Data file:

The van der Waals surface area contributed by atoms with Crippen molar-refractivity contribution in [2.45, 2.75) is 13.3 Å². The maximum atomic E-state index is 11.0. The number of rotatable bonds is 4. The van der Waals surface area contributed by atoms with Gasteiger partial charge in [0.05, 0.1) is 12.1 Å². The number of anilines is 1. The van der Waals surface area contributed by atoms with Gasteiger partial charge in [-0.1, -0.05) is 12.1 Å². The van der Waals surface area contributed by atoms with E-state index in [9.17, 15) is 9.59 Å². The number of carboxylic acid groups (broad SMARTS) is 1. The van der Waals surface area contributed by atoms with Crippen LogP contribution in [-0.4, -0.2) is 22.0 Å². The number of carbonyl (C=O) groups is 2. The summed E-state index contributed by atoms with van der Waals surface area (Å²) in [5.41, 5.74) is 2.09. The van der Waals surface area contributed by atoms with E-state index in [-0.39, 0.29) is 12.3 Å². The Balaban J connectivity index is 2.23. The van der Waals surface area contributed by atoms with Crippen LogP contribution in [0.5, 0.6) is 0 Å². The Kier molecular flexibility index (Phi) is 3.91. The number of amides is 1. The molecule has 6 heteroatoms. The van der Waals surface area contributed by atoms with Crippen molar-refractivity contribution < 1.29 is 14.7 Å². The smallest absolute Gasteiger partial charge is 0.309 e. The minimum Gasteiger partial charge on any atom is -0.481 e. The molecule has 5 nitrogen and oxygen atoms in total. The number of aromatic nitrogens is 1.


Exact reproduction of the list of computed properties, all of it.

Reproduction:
The van der Waals surface area contributed by atoms with Crippen molar-refractivity contribution in [2.45, 2.75) is 13.3 Å². The maximum atomic E-state index is 11.0. The number of rotatable bonds is 4. The van der Waals surface area contributed by atoms with Gasteiger partial charge in [0.05, 0.1) is 12.1 Å². The number of anilines is 1. The van der Waals surface area contributed by atoms with Gasteiger partial charge in [-0.1, -0.05) is 12.1 Å². The van der Waals surface area contributed by atoms with E-state index in [9.17, 15) is 9.59 Å². The number of carboxylic acid groups (broad SMARTS) is 1. The van der Waals surface area contributed by atoms with Crippen LogP contribution in [-0.4, -0.2) is 22.0 Å². The number of carbonyl (C=O) groups is 2. The summed E-state index contributed by atoms with van der Waals surface area (Å²) in [5.41, 5.74) is 2.09. The van der Waals surface area contributed by atoms with E-state index in [-0.39, 0.29) is 12.3 Å². The Balaban J connectivity index is 2.23. The van der Waals surface area contributed by atoms with Crippen LogP contribution in [0.5, 0.6) is 0 Å². The Kier molecular flexibility index (Phi) is 3.91. The number of amides is 1. The molecule has 6 heteroatoms. The van der Waals surface area contributed by atoms with Crippen molar-refractivity contribution < 1.29 is 14.7 Å². The smallest absolute Gasteiger partial charge is 0.309 e. The minimum Gasteiger partial charge on any atom is -0.481 e. The molecule has 5 nitrogen and oxygen atoms in total. The number of aromatic nitrogens is 1.